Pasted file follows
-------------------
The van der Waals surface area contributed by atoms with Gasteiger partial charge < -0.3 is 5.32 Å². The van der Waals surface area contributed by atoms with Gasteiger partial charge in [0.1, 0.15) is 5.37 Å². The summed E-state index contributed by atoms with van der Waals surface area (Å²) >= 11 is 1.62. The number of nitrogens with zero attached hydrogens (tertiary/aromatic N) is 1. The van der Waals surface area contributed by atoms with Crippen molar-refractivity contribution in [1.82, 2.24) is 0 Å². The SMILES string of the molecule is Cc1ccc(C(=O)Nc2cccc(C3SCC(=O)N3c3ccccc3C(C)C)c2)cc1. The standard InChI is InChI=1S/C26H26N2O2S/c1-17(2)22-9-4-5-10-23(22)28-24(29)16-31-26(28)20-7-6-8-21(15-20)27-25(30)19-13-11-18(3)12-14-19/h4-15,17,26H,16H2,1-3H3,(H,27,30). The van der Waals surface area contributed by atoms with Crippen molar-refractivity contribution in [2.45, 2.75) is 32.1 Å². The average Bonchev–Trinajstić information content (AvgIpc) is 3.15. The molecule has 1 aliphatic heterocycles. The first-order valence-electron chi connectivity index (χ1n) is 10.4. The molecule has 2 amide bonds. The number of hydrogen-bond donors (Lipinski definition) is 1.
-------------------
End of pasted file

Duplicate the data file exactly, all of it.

The van der Waals surface area contributed by atoms with Gasteiger partial charge < -0.3 is 5.32 Å². The van der Waals surface area contributed by atoms with Gasteiger partial charge in [0.1, 0.15) is 5.37 Å². The summed E-state index contributed by atoms with van der Waals surface area (Å²) >= 11 is 1.62. The number of nitrogens with zero attached hydrogens (tertiary/aromatic N) is 1. The van der Waals surface area contributed by atoms with Crippen molar-refractivity contribution in [1.82, 2.24) is 0 Å². The SMILES string of the molecule is Cc1ccc(C(=O)Nc2cccc(C3SCC(=O)N3c3ccccc3C(C)C)c2)cc1. The standard InChI is InChI=1S/C26H26N2O2S/c1-17(2)22-9-4-5-10-23(22)28-24(29)16-31-26(28)20-7-6-8-21(15-20)27-25(30)19-13-11-18(3)12-14-19/h4-15,17,26H,16H2,1-3H3,(H,27,30). The van der Waals surface area contributed by atoms with Crippen molar-refractivity contribution in [2.45, 2.75) is 32.1 Å². The average Bonchev–Trinajstić information content (AvgIpc) is 3.15. The molecule has 1 aliphatic heterocycles. The first-order valence-electron chi connectivity index (χ1n) is 10.4. The molecule has 2 amide bonds. The number of hydrogen-bond donors (Lipinski definition) is 1.